NEWS

18 – One Of Fiji’s Youngest Who Developed Breast Cancer:  Dr Munshi

“The youngest patient I had was 22 years of age. One of my colleagues had a patient who developed breast cancer who was 18 years of age.
20 Oct 2021 13:51
18 – One Of Fiji’s Youngest Who Developed Breast Cancer:  Dr Munshi
The month of October has been designated as breast cancer awareness month.

There is a high possibility for younger women to develop breast cancer as it is the number one killer in Fiji.

According to General Surgeon Dr Munshi breast cancer is a disease that not only affects women that are 50 or more years of age.

 

Risk factors

He said the biggest risk factor for developing breast cancer is being female.

“The youngest patient I had was 22 years of age. One of my colleagues had a patient who developed breast cancer who was 18 years of age.

“When breast cancer develops in women who are younger, it tends to be more aggressive and lethal.”

Adding to this, late presentation for breast cancer has been a risk factor that Dr Munshi says has led patients to late treatment.

Dr Munshi added that when breast cancer is diagnosed at its initial stages, there is a good probability that with definitive treatment a cure can be achieved.

“When cancer has spread beyond the breast to distant sites such as bones, liver and the brain, cure is not possible.

“It is vitally important that anyone who has a breast lump or any other worrying breast symptoms, present to a medical doctor as early as possible so that a diagnosis can be made.”

As pinktober remembers families and friends who may have had breast cancer, Dr Munshi said it was important to raise awareness about the killer disease.

Dr Munshi added that age is the second most important risk factor in developing breast cancer.

He said most women develop breast cancer when they are more than 50 years old.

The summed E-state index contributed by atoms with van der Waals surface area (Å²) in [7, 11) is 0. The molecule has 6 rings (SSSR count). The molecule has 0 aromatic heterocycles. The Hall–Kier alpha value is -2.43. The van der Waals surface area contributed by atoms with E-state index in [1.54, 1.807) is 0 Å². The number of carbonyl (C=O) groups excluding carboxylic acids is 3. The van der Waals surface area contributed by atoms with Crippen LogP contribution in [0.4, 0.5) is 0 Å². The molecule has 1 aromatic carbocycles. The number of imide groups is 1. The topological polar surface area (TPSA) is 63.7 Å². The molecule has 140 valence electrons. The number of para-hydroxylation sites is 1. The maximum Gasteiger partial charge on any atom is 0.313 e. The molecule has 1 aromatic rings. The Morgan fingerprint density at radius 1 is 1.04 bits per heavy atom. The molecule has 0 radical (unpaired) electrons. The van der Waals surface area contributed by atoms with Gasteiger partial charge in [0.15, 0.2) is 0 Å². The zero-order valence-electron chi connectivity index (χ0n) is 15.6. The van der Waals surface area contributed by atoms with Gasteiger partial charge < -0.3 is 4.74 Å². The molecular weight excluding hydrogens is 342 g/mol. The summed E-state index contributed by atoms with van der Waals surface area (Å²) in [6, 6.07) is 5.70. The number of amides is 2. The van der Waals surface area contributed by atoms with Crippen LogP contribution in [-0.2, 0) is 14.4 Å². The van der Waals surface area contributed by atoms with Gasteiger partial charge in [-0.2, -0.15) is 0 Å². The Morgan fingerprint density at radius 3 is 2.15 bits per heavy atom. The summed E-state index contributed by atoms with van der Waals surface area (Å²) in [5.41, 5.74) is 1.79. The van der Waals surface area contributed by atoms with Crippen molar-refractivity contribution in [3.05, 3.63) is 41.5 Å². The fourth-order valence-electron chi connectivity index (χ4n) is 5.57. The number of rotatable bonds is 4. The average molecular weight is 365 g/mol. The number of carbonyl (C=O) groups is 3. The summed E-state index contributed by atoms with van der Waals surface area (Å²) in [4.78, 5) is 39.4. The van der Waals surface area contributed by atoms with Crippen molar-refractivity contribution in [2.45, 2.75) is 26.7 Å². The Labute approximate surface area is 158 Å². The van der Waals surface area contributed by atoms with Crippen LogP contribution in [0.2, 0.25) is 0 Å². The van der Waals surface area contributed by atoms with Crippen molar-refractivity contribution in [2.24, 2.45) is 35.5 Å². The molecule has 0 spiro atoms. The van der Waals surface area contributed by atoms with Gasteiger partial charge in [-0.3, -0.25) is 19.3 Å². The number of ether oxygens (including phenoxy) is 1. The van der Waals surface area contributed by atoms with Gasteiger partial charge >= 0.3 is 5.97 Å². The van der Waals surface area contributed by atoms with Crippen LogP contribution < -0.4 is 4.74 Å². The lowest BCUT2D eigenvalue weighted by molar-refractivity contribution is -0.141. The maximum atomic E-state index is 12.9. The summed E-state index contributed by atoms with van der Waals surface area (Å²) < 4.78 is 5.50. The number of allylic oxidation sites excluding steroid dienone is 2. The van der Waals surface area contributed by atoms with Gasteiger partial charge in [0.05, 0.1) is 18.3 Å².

“Previous breast cancer in one breast puts you at a higher risk of developing breast cancer in the contralateral breast.”

The longer a woman is subject to the influence of the naturally occurring hormone, estrogen, Dr. Munshi said the higher the risk of them developing breast cancer.

“Under this risk factor are issues like having menarche at an early age and menopause at a late age, nulliparity or having your first child at a late age and the use of estrogen containg contaceptive pills.”

 

Signs of breast cancer

Dr Munshi explained that it was important for women to be aware of the signs of breast cancer for early treatment.

He said in the scenario where cure is not possible, palliative treatment is offered to optimise the patient’s life.

“The first spot a breast cancer will spread to are lymph nodes under the arm. More distant spread occurs to the lungs, liver and bones such as ribs, spine and hip-bones and the brain. To detect whether there is spread, a Computed tomography (CT) of the chest and abdomen are done as well as bone scans.

“Overseas, a positron emission tomography (PET) scan may also be done. When we know whether the cancer is confined to the breast only or whether it has spread beyond the breast, the aim of treatment becomes clear.

“If the tumor is confined to the breast and not spread to distant sites, the aim of treatment is cure. Once cancer has spread beyond the breast to distant sites, cure is not possible and the aim of treatment becomes palliation.”

Dr Munshi advises women to regularly examine their breasts for presence of any lumps.

“Should a lump be found, early presentation to a medical professional is vital. Early diagnosis and subsequent early treatment of breast cancer saves lives.”

Feedbacklaiseana.nasiga@fijisun.com.fj

 

 



Fijisun Ad Space


Get updates from the Fiji Sun, handpicked and delivered to your inbox.


By entering your email address you're giving us permission to send you news and offers. You can opt-out at any time.


Tower Insurance
Advertise here
Covid 19 - SPC
Fiji Sun Instagram
Subscribe-to-Newspaper